Voices for better

We’re wholeheartedly passionate about being a voice for a better world for women, children and animals, as well as other less advantaged New Zealanders. Read on to learn about many of the causes and issues we care deeply about.

The Inaugural Mana Wāhine Award presented to a graduate of Te Whare Whakapiki Wairua

ADH Photo Ida White Lynx167 A0490 ADH Photo Ida White Lynx167 A0527 Screenshot 2023 11 09 at 3 38 54 PM

Te Whare Whakapiki Wairua, the Alcohol and Other Drug Treatment (AODT) Court, was established in Auckland and Waitākere as a pilot in November 2012. In 2019, the then Minister of Justice announced his intention to make the two pilot courts permanent and establish a third court in Waikato. In 2021, Te Whare Whakapiki Wairua ki Kirikiriroa was established at the Hamilton District Court.

The AODT Court aims to break the cycle of offending by treating the causes of that offending. It provides an alternative to imprisonment for people whose offending is being driven by alcohol and/or drug substance use disorders.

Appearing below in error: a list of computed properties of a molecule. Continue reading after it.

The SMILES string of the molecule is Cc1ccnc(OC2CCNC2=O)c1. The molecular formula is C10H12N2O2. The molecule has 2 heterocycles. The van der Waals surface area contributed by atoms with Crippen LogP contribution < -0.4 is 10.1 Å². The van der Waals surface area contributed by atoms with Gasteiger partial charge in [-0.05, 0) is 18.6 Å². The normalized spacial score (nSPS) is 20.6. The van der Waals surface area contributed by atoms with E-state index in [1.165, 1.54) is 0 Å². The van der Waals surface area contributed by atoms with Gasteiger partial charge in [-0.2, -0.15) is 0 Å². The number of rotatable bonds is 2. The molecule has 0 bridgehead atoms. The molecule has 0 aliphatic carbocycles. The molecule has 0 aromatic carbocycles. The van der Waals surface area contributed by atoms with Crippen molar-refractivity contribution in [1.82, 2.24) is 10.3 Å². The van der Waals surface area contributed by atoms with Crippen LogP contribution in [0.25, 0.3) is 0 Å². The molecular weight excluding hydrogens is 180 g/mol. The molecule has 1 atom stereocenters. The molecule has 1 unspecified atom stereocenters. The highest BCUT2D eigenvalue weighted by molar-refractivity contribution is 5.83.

The AODT Court provides an evidence-based, best practice treatment pathway that includes intensive monitoring, case management, drug testing, and mentoring. Sentencing is deferred while participants work through the programme, which includes regular Court appearances to check on progress. The programme may take between one to two years to complete.

Participants who successfully complete the programme are recognised as AODT Court graduates and take part in a ceremony to celebrate their success, which their family and whānau and other supporters are invited to attend.

Following a participant’s successful completion of the programme and graduation, they are sentenced to a community-based, rather than custodial, sentence. This type of sentence also ensures continuing oversight from probation officers to check on recovery progress and ensure compliance with sentence conditions (such as ongoing drug testing) along with further oversight from the Judge during this period.

The AODT Court has adapted international best practice principles appropriate for Aotearoa New Zealand. For example, the programme includes the integration of Māori cultural practices into Court processes, cultural advice and peer support. This approach has been shown to be transformative and achieve better outcomes for those taking part.